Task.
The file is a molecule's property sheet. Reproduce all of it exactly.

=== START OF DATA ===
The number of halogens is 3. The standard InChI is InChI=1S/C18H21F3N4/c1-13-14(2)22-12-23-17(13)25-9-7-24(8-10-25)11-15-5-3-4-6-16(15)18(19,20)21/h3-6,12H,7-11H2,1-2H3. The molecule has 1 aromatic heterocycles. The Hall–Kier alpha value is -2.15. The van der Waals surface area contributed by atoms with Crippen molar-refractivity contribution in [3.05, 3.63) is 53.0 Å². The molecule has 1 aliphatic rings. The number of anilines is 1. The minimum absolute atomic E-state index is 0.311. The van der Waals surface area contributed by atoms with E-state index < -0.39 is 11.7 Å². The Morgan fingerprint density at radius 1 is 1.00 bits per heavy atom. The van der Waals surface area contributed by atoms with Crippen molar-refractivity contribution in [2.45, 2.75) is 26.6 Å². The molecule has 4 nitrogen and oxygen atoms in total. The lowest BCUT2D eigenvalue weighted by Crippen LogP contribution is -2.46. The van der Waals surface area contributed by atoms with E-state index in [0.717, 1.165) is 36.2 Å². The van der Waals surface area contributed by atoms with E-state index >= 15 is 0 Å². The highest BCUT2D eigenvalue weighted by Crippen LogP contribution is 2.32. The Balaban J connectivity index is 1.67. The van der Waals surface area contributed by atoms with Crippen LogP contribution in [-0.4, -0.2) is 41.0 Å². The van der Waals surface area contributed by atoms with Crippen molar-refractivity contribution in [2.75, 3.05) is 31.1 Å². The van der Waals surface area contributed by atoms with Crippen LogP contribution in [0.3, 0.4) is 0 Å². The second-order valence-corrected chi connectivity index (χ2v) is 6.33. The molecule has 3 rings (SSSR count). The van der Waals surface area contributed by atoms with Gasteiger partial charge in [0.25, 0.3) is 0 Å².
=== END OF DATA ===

The number of halogens is 3. The standard InChI is InChI=1S/C18H21F3N4/c1-13-14(2)22-12-23-17(13)25-9-7-24(8-10-25)11-15-5-3-4-6-16(15)18(19,20)21/h3-6,12H,7-11H2,1-2H3. The molecule has 1 aromatic heterocycles. The Hall–Kier alpha value is -2.15. The van der Waals surface area contributed by atoms with Crippen molar-refractivity contribution in [3.05, 3.63) is 53.0 Å². The molecule has 1 aliphatic rings. The number of anilines is 1. The minimum absolute atomic E-state index is 0.311. The van der Waals surface area contributed by atoms with E-state index < -0.39 is 11.7 Å². The Morgan fingerprint density at radius 1 is 1.00 bits per heavy atom. The van der Waals surface area contributed by atoms with Crippen molar-refractivity contribution in [2.45, 2.75) is 26.6 Å². The molecule has 4 nitrogen and oxygen atoms in total. The lowest BCUT2D eigenvalue weighted by Crippen LogP contribution is -2.46. The van der Waals surface area contributed by atoms with E-state index in [0.717, 1.165) is 36.2 Å². The van der Waals surface area contributed by atoms with E-state index >= 15 is 0 Å². The highest BCUT2D eigenvalue weighted by Crippen LogP contribution is 2.32. The Balaban J connectivity index is 1.67. The van der Waals surface area contributed by atoms with Crippen LogP contribution in [-0.4, -0.2) is 41.0 Å². The van der Waals surface area contributed by atoms with Crippen molar-refractivity contribution in [2.75, 3.05) is 31.1 Å². The van der Waals surface area contributed by atoms with Crippen LogP contribution in [0.3, 0.4) is 0 Å². The second-order valence-corrected chi connectivity index (χ2v) is 6.33. The molecule has 3 rings (SSSR count). The van der Waals surface area contributed by atoms with Gasteiger partial charge in [0.25, 0.3) is 0 Å².